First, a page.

Your content should be regular and consistent. Brands want to know they can rely on you.

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6. Monetize

A little bit of a touchy subject for some but a question I still get asked quite often is “how do you make money from your blog?”

This question has been answered numerous times across many blogs, and it is going to be an inevitable factor you have to consider when turning your blog into a business.

Here’s a few ways popular to monetize your blog.

Advertising: Signing up to an ad network such as Google Adsense will put ads throughout your blog in areas that you choose, and work on a PPC (pay per click) program. Although this is becoming less popular as it can sometimes ruin the aesthetic of a blog.

Affiliate links: Signing up or being invited to an affiliate platform will help you monetize your links. There are many platforms out there now that usually work on a pay-per-click or pay-per-sale program. The most popular include ShopStyle and Reward Style (invite only).

Sponsorships: Sponsorships seem to be the most popular way for bloggers to earn a living. Usually a brand will reach out and pay you a certain amount of money to publish a post and share it across social media. There are also times when they will only want you to post something on social media – sort of like an Instagram ad.

Product: When you have a substantial following, many bloggers turn to selling their own product – whether it be makeup, cosmetics, clothing, travel guides, cookbooks, etc. Again, this usually only works when you have a loyal following and are in it for the long run.

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7. Build your social media presence

It is imperative that you grow your influence and brand through social media as it’s a primary source of traffic for most blogs. It is a reflection of your blog and brand. It’s how you can connect with readers, brands and PRs. Some brands look at an Instagram following over blog traffic nowadays, and in my opinion, instagram should be one of the tools to utilize to grow your overall brand. It’s also important for getting feedback from readers and engaging (eg reading, sharing, commenting) them on your social media posts.

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8. Own your niche

A great blogger is when readers rely on you to be the expert in your particular field. For example, if you’re a beauty blogger, never stop learning AS MUCH as you can about beauty products, releases, trends, etc. Always be ahead of the crowd. The more you understand what you’re talking about, the more readers will trust and rely on you as a valuable source of beauty tips and information.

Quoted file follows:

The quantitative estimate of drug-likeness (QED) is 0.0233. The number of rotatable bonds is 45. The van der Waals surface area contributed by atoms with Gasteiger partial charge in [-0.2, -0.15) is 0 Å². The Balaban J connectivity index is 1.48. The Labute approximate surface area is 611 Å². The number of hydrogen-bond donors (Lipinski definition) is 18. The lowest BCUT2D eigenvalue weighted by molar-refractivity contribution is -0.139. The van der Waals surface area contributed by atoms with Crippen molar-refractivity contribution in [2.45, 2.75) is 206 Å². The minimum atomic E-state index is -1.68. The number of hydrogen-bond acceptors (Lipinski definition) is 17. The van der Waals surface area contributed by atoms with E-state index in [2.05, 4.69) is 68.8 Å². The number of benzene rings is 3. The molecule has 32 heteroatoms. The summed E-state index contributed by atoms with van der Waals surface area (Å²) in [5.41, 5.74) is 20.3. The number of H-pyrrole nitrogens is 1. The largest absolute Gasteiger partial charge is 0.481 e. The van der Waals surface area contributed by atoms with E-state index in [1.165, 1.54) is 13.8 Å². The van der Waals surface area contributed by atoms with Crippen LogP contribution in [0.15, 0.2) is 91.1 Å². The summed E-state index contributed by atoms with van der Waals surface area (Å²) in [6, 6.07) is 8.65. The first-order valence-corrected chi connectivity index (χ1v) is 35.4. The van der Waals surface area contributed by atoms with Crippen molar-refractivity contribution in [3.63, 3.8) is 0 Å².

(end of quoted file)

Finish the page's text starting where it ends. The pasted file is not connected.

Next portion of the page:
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9. Assess your analytics

First step, make sure you’re signed up with Google Analytics as it’s the most trusted and valued source of analytics. Now, I totally understand that numbers ARE important. Obviously brands only want to work with bloggers who have over a certain reach. That being said, I don’t think you should get too caught up with numbers because it can really do more bad than good.

Instead, use your analytics to learn about your audience. It’s one of the keys to increasing your traffic. I look at if there’s specific topics people are coming for, the traffic sources I should develop, what people are searching on my blog, etc. In doing so, I can learn about what my readers are interested in and create more of it.

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10. Look at your blog like a business

From day one, I knew that blogging is what I wanted to do. Sure, at the time, it was just a hobby BUT with a 5-year plan. I knew that I wanted it to turn into my job so I treated it like a business.

In a business, it’s important to spend time on it’s different departments, not just creating posts. There’s sales, marketing, social media, deisgn, tech, taxes, rates, business development, etc.

You have to put effort into all these areas and if there’s something you’re not particularly knowledgeable at, then delegate. If it’s tech, hire a tech designer. It’s more efficient to delegate the work to someone who is an expert in the field, rather than waste hours trying to figure it out yourself.

Focus on your strengths, delegate your weaknesses.

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I hope this helped answer some of your questions! What are your thoughts on full time blogging? Is it something you’d like to do? Do you already do it? Any tips? Love to hear your thoughts!

Seriously though, your comments make my day.